I’m posting this to support before feature request because perhaps there is an undocumented way to find this information. I am trying to determine what relay server I am connected to. In the WebGUI on Windows 0.12.7, I see my device, and in the device information it shows Relays 1/1. How can I see which relays I am connected to?
It also lists Discovery 3/8. Does this mean there’s a list of 8 discovery servers my device is aware of, and that it is connected to 3 of them? How can I determine which discovery servers I am connected to?
I don’t think you can, currently. Does it matter? I guess it does but is it just for curiosity?
When connected via relay it says ‘Relayed via’ and the relays IP.
There also used to be a on hover tooltip for discovery servers.
Is is partly for curiosity, but mostly because I don’t understand why I would be using any relay server. The WebGUI states Relays 1/1, which leads me to believe one is being used, but I don’t think I should need to use one. I would think that the best throughput is achieved by not using a relay. I have 22000 exposed through my firewall. So, does syncthing connect to a relay server even when one isn’t needed?
If client A does not need a relay (22000 exposed) and client B does need a relay, will a connection only be established if both clients are connected to a relay?
Furthermore, if I were to create my own relay server, I would want to know how to point clients at it, and how to monitor that it was working or was being used. Right now, not sure how to track that down. I know the trend for user interface design is to be minimalist, but it’s nice to know where you can go to find a log or monitor the technical details of how connections are being brokered. I want to make sure I have a solid understanding of how the thing works, and it’s hard to validate without seeing the details.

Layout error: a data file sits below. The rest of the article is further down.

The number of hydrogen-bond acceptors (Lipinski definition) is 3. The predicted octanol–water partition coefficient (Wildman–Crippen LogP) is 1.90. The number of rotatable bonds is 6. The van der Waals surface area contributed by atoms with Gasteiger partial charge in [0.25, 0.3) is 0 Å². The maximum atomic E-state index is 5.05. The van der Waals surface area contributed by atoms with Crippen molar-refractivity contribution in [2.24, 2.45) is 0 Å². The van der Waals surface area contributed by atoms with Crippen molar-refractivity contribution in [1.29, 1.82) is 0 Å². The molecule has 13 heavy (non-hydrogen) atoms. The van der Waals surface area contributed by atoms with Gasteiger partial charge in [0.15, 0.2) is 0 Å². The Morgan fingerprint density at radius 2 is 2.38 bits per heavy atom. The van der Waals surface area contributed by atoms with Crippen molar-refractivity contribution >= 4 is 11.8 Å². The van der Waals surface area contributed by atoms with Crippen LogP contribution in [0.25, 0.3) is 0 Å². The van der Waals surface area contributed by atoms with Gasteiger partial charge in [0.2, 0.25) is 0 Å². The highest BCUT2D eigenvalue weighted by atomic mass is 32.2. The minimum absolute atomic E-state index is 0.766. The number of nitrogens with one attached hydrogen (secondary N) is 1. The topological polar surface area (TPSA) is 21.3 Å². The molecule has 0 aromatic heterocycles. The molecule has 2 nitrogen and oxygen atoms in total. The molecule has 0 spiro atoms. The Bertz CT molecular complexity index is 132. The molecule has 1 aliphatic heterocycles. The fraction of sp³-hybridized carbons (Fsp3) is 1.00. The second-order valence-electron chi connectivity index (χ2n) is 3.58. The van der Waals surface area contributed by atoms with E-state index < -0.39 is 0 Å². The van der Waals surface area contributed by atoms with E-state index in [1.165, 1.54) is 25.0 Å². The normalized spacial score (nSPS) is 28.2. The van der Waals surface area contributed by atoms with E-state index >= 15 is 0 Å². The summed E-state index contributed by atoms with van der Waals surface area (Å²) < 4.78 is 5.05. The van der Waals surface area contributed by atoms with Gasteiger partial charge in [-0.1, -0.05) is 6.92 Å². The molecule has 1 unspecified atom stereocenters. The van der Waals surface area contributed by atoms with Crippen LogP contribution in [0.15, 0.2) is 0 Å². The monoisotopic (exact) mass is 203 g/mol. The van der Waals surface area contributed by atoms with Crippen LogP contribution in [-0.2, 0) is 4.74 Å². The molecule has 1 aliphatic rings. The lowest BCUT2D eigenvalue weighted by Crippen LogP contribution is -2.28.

Can you be more specific about where this would be seen? The hover does seem to show some information about discovery servers, but I’m having trouble keeping that information visible long enough to read it.
One is connected to, even if it’s not used / necessary.
Yes. Relays are designed to establish connections without port openings, so both clients need to connect to the relay server so the relay server can forward the data.
This should not be true - even if only one of the clients is directly accessible this means that a direct connection is possible and should be used. A directly visible client should not use a relay when the actual data is sent - probably only when establishing a connection and then it should ask the other client to connect to itself in order to do the data transfer directly.
The options used are:
- If either of the devices can connect directly to the other, they’ll do so. No relay is used.
- If either of the devices can connect to a relay that the other device is connected to, they’ll use that relay.
- No connection.
Option number two requires keeping an open connection to a relay even if it’s not used, just in case someone needs to use it to connect to us.
Its displayed under every device details. Its either connected to for direct comns, or relayed via.
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